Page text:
CRC Director Olivia Fonnie and the case managers have been participating in the Trust Based Relationship Intervention course to help them become better child welfare professionals and caregivers for vulnerable children and youth. The TBRI course is currently being offered online for free by the Karyn Purvis Institute of Child Development, so the CRC is taking advantage of the opportunity to gain critical skills. Karyn Purvis, an internationally renowned child development expert and passionate advocate for vulnerable children created this curriculum to train professionals who work in a variety of caregiving contexts, including foster homes, residential settings, court rooms and classrooms. So far, seven of the CRC case managers have participated in the coursework to earn TBRI certification.
1MILLIONHOME/HCW Family Reunification Workshop
HCW, 1MILLIONHOME and the Sierra Leone Ministry of Social Welfare, Gender and Children’s Affairs (MSWGCA) are collaborating to hold a reintegration/transition workshop for orphanage directors, child welfare program leaders, and government officials from West Africa.
The workshop will be held in Freetown in Fall 2020. Program Development Director Laura Horvath describes the event as a hands-on workshop designed to equip participants with the tools they need to begin their own transition from institutional to family-based care, as recommended by the United Nations. (Read more about family reintegration here.)
MSWGCA Minister Mabinty Tarawallie will host a nationwide meeting with all registered child protection organizations to encourage attendance at the 1MILLIONHOME/HCW workshop. The CRC will be highlighted as a trailblazer in the movement to reintegrate children with their family of birth or a foster family.
Collaboration with Street Child to rescue abandoned children
The CRC staff have been collaborating with Street Child to provide interim care for abandoned children while their families are traced and prepared for reintegration. Street Child has a long history in Sierra Leone providing short term and emergency care to homeless children. "I am very excited about the CRC taking the lead to work side by side to get children off the streets, Child Welfare Programs Liaison Mohamed Nabieu says. "The MSW Minister's goal is to take 1,000 kids off the streets by the end of this year, and she would be working with the CRC to support her goal."
The CRC continues to build a robust case management system, hiring additional case managers to effectively and efficiently monitor the welfare of children and families.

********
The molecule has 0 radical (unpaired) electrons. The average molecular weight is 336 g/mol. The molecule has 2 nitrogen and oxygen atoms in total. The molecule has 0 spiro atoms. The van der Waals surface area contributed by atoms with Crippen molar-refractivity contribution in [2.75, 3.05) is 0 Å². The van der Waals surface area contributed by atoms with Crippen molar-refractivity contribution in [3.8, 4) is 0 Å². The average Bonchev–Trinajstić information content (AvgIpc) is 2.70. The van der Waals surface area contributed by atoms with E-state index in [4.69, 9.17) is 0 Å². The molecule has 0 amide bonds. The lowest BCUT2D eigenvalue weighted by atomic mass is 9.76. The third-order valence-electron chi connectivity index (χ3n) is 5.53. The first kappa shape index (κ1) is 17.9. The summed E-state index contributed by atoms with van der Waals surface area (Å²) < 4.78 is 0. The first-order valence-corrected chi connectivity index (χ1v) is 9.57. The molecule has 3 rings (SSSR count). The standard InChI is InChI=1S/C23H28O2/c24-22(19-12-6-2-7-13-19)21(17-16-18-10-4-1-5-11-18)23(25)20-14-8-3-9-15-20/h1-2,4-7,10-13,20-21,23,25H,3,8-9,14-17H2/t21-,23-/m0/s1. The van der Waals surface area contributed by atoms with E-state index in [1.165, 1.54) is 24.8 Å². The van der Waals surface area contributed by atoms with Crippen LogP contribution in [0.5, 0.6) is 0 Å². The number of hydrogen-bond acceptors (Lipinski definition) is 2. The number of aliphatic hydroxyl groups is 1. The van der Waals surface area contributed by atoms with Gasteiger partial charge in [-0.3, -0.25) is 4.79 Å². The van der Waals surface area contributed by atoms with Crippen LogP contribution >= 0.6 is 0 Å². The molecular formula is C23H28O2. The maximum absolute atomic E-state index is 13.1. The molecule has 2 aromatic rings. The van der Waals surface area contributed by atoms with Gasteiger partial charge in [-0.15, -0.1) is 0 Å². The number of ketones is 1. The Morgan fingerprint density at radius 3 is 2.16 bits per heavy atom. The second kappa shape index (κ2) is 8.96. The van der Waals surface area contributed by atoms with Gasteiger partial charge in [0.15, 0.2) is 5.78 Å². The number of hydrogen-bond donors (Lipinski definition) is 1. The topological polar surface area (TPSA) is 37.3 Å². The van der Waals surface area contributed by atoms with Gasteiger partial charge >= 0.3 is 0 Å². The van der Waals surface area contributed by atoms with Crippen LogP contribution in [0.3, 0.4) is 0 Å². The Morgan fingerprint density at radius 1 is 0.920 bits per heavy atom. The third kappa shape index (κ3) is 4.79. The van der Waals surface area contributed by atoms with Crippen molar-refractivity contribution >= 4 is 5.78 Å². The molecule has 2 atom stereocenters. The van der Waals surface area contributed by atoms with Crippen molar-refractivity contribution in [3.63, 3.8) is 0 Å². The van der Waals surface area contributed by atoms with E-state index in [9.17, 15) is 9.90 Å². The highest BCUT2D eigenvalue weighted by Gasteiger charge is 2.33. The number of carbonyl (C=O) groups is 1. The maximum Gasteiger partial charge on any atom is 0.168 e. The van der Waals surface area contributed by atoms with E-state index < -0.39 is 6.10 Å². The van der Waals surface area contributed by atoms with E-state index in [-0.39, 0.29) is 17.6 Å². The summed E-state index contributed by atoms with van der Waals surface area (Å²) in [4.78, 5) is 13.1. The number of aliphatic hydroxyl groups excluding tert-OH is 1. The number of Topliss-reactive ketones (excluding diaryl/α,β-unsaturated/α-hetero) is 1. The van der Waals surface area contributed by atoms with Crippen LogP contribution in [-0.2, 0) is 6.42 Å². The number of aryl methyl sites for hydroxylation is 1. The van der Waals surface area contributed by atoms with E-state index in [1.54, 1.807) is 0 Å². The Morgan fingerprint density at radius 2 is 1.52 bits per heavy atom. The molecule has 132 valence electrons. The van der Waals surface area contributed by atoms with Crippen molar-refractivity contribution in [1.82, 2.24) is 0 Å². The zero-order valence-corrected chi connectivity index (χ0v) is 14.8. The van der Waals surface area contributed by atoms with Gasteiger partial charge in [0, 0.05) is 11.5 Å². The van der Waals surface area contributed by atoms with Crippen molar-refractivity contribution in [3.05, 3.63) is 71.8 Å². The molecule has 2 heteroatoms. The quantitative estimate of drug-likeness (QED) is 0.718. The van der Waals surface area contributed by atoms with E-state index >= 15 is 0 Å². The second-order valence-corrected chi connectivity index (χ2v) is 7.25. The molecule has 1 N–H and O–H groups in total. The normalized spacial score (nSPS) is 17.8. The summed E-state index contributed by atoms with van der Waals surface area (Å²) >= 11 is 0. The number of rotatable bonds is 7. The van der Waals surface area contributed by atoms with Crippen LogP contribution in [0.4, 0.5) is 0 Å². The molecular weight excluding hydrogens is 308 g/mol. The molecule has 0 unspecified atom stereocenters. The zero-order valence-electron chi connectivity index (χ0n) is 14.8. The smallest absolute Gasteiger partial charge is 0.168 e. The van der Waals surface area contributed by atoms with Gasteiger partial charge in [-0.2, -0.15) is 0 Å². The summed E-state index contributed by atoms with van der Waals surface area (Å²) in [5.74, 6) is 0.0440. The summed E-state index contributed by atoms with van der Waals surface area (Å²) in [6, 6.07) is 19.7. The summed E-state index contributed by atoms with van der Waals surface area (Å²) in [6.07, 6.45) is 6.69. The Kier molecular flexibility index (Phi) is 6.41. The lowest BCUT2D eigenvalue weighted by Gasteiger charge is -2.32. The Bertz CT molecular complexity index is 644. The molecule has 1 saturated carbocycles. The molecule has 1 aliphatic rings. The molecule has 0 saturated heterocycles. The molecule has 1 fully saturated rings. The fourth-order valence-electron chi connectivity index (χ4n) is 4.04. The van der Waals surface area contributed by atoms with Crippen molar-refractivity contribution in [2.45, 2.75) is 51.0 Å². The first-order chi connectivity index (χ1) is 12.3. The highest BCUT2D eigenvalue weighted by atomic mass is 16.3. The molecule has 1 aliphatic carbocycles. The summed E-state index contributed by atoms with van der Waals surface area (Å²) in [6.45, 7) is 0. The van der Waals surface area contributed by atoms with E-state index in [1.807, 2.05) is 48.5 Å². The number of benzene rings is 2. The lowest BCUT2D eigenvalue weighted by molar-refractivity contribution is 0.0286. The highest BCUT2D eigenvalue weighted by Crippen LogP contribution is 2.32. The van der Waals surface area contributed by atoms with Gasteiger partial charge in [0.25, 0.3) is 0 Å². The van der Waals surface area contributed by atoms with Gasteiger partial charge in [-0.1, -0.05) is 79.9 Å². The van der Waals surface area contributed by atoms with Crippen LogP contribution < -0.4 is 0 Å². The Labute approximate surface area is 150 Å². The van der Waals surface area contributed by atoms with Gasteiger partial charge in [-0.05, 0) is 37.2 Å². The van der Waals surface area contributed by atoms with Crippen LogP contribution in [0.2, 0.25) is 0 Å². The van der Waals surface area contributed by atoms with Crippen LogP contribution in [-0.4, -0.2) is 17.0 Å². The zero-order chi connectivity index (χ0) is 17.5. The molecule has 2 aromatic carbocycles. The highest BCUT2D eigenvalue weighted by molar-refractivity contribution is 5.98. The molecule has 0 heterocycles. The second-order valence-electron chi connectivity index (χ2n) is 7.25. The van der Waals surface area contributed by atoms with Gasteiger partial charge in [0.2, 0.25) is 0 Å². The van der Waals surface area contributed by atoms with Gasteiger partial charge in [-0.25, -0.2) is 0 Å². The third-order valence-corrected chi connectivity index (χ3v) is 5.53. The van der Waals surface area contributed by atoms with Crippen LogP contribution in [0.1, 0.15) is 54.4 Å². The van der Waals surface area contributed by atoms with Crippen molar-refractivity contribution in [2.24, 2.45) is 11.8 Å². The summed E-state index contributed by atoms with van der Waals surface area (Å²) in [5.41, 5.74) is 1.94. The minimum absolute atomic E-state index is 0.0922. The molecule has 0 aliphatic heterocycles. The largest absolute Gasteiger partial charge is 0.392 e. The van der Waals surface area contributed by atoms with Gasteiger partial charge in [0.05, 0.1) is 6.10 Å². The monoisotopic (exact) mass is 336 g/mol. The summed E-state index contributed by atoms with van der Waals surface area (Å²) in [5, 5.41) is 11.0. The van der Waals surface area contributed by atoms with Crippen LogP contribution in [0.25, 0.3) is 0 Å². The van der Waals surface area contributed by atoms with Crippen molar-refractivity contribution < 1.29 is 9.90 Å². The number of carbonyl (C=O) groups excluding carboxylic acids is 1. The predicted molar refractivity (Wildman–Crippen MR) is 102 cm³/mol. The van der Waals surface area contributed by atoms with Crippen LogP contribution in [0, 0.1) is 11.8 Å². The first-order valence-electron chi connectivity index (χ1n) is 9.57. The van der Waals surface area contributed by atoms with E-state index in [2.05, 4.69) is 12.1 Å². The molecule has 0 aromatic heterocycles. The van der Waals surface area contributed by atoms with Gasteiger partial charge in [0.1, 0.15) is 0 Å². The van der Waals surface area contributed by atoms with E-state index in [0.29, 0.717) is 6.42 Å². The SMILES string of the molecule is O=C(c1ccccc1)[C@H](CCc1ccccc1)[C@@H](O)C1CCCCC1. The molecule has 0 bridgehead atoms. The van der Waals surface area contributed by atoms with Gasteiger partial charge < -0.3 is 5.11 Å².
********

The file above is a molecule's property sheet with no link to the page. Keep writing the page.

CRC mentors orphanages transitioning to family care
The CRC is launching a Deinstitutionalization department focused on helping orphanages transition from residential to family care. Led by long time CRC team member David Musa, the DI Department will assess an organization's readiness for transition, teach the organization how to develop a transition plan, and coach their staff through the process. The DI Department will coach orphanages on safe, collaborative, and sustainable family reintegration, as well as family strengthening and sustainability.
The Child Reintegration Centre announced the promotion of Henry Kebbie to Sponsor A Child Coordinator. Since 2017, Henry Kebbie has served the CRC ably as Assistant Coordinator. With the departure of program lead Joseph "JJ" Junisa, who has joined his wife in London, the CRC leadership unanimously agreed that Henry should step into the leadership role.
Henry is an alumnus of the CRC who was enrolled in the Child Support Program in 2000 as a child from a vulnerable family. Always a gifted and determined student, Henry earned a Promise Scholarship to study social work at Njala University. In 2017, Henry graduated with a bachelors degree in social work and was immediately hired by the CRC to assist the SAC program and perform case management duties.
Henry says that working at the CRC is a fulfillment of his life goal to help children with backgrounds like his own. "As a social worker, since I have a passion for helping children, I am also creating an impact in their life. It was my dream to help poor children. Being a social worker, you can work anywhere, helping children and the needy."
The father of a young daughter, Henry has a natural rapport with the CRC children. He enjoys every opportunity to connect the students with their sponsors. "Whenever the children come for letter writing I have so much fun with them. When sponsors visit and we go on home visits, the time we spend with them helps me to know most of the students’ homes," Henry says.
Henry is grateful to work for an organization with faith at the core of the mission. "One of my favorite things about working at the CRC is that we start every day with devotion, bringing the grace of God into our lives before we start working," he says.